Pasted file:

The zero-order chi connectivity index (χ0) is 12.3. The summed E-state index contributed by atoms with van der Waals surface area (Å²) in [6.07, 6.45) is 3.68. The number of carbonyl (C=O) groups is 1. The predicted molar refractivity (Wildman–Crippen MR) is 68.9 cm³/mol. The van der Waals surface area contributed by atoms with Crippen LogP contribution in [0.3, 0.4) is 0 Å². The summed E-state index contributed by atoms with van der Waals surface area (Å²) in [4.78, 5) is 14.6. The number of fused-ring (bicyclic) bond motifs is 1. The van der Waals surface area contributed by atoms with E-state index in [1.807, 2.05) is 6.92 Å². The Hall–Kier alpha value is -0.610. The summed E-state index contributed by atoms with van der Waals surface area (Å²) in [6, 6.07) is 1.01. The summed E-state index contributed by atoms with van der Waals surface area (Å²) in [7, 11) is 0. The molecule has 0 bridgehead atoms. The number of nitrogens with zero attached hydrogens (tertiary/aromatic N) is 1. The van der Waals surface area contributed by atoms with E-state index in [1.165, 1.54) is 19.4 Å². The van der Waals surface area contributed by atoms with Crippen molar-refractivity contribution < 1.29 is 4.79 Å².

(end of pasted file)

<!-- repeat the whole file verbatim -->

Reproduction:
The zero-order chi connectivity index (χ0) is 12.3. The summed E-state index contributed by atoms with van der Waals surface area (Å²) in [6.07, 6.45) is 3.68. The number of carbonyl (C=O) groups is 1. The predicted molar refractivity (Wildman–Crippen MR) is 68.9 cm³/mol. The van der Waals surface area contributed by atoms with Crippen LogP contribution in [0.3, 0.4) is 0 Å². The summed E-state index contributed by atoms with van der Waals surface area (Å²) in [4.78, 5) is 14.6. The number of fused-ring (bicyclic) bond motifs is 1. The van der Waals surface area contributed by atoms with E-state index in [1.807, 2.05) is 6.92 Å². The Hall–Kier alpha value is -0.610. The summed E-state index contributed by atoms with van der Waals surface area (Å²) in [6, 6.07) is 1.01. The summed E-state index contributed by atoms with van der Waals surface area (Å²) in [7, 11) is 0. The molecule has 0 bridgehead atoms. The number of nitrogens with zero attached hydrogens (tertiary/aromatic N) is 1. The van der Waals surface area contributed by atoms with E-state index in [1.165, 1.54) is 19.4 Å². The van der Waals surface area contributed by atoms with Crippen molar-refractivity contribution < 1.29 is 4.79 Å².